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Children Learn Respect from Good Role Models

by Tania Cowling | May 30th, 2022 | Behavior, Elementary

respect 3The most effective way kids learn respect is by watching the important adults in their lives act respectfully. One of the biggest complaints today is that kids don’t respect their elders the way children used to. Is this a generational myth or true? I think kids need to learn self-respect, and then as this is achieved children understand that respect is earned. In some cases respect is just understood and it’s expected all the time, such as with parents, grandparents, teachers, police officers, and others with authority. But in turn, adults need to show some respect to the children, too. As a parent, don’t just yell and scream about behavior – take the time to talk to your children with understanding and guidance.

Talk with your youngsters about the positive aspects of respecting others. Being respectful (kind and courteous) shows how you value people and that you understand that people are just people, not truly perfect but living to the best of their ability. The world doesn’t always fit your ideal version and things don’t always go the way you’ve planned. Realizing this means accepting people for what they are and being grateful you can help them along by showing them the same respect you’d show others simply because they are human beings.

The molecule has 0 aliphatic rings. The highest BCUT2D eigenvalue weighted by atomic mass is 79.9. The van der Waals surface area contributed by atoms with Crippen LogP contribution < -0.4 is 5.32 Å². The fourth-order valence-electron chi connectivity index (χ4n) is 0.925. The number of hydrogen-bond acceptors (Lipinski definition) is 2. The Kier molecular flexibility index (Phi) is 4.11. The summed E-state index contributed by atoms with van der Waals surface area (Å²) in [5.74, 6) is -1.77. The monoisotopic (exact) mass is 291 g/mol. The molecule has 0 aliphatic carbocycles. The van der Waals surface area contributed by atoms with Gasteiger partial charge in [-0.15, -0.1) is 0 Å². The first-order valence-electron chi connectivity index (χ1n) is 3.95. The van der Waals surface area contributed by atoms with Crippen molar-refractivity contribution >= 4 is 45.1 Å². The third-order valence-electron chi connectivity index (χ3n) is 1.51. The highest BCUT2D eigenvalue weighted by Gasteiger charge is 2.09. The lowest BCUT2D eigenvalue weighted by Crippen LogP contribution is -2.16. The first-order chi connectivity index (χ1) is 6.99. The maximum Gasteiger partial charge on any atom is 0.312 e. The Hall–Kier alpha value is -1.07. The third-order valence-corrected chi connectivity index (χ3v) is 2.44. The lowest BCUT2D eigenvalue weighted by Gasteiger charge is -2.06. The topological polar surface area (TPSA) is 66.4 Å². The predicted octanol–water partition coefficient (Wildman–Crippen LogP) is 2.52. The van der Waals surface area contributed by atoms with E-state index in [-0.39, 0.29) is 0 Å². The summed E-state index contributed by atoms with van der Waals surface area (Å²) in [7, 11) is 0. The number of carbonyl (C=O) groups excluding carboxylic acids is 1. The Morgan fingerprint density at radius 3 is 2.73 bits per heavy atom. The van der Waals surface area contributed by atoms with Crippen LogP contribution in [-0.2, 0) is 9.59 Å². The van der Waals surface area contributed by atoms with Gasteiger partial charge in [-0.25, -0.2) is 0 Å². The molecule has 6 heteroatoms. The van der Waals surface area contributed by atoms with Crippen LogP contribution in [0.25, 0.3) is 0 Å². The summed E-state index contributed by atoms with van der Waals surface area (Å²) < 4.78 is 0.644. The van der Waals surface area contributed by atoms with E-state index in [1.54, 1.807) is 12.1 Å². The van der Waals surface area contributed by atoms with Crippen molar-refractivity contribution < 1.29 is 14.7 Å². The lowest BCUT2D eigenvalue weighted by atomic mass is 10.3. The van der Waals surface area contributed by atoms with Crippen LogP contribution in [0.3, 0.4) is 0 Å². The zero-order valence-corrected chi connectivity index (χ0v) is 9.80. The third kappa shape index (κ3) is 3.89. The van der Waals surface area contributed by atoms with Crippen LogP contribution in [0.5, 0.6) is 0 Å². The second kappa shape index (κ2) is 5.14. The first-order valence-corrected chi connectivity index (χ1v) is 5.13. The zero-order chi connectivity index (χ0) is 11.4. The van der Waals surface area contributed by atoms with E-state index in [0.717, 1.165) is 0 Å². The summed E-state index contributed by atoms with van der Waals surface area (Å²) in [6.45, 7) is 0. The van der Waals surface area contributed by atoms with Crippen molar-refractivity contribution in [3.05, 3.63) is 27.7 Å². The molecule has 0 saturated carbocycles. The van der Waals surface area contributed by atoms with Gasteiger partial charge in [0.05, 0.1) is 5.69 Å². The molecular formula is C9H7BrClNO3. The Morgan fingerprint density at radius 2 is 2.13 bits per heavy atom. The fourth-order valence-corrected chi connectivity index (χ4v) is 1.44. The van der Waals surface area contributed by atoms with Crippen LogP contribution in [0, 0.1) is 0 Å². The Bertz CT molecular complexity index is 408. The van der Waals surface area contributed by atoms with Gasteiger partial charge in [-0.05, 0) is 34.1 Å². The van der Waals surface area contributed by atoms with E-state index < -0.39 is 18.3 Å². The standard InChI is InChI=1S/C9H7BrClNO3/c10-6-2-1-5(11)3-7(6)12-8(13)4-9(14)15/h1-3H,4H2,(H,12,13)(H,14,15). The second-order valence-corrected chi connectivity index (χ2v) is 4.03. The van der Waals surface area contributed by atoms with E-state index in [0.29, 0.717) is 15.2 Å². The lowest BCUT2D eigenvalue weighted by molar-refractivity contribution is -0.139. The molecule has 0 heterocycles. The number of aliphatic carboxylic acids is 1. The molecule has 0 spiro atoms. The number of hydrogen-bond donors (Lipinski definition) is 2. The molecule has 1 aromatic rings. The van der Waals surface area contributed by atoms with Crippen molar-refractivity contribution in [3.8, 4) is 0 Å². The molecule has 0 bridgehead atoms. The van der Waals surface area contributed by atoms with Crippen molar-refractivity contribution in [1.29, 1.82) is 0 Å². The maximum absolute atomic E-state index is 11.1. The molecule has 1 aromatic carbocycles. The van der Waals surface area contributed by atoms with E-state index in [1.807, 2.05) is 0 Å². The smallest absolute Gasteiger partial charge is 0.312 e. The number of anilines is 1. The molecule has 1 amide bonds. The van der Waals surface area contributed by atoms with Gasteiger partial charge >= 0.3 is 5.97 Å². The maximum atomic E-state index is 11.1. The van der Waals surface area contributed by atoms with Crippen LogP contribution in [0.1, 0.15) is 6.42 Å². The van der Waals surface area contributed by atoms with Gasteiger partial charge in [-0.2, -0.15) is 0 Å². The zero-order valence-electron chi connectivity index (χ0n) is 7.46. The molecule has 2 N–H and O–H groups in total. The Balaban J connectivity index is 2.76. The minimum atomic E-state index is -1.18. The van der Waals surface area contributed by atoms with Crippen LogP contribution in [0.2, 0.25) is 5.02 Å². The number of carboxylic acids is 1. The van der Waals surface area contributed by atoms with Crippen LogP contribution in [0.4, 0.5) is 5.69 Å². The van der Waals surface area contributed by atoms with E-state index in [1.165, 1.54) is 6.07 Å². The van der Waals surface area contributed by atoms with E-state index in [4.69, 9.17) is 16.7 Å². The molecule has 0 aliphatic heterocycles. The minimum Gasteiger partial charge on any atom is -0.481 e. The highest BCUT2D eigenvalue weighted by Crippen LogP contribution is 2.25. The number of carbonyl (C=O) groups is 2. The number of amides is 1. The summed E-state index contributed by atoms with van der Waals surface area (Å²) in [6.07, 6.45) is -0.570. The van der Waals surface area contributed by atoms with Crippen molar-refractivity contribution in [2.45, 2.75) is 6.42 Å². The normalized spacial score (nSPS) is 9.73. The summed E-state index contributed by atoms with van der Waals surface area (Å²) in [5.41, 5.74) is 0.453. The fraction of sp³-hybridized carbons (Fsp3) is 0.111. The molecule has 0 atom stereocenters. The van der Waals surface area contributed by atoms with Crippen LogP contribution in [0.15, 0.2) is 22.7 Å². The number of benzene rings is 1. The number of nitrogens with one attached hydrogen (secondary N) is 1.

This may sound a little technical, but all in all, kindness and loyalty are respect. So what do you do when a child reacts with a blunt or negative statement? Here are a few tips for modeling respect.

React non-judgmentally and unemotionally. Respond with kindness and respectful words.

Think ahead about how to handle situations you might encounter with children. Remember there is never only one right way to respond to a child’s statement. It’s important to be a REAL person with kids – be genuine and not just mimicking responses you’ve learned in a parenting book.

Present factual information so children can understand how words can be harmful. Here’s an example: A child can call another child a “Wop.” This can be degrading and harmful, which can cause an argument. Explain to your child that “Kathy’s parents are Italian and they come from Italy. Wop is not a word they like to be called. It’s a word which make Italians feel badly.” Focus on how words can harm people’s feelings and a friendship.

There are many kinds of respect. Think about the environment and how we should respect the Earth we live on. This is why we teach kids about recycling and repurposing, so we can make the Earth a better place to live. And what about material items like books, toys, cars? We need to respect personal property, too, and not misuse or destroy objects.

The statement “What you see is what you get” can be paraphrased into “what children see is what you get!” This is all part of parenting and teaching respect may be as easy as showing respectful actions yourself in everyday life.

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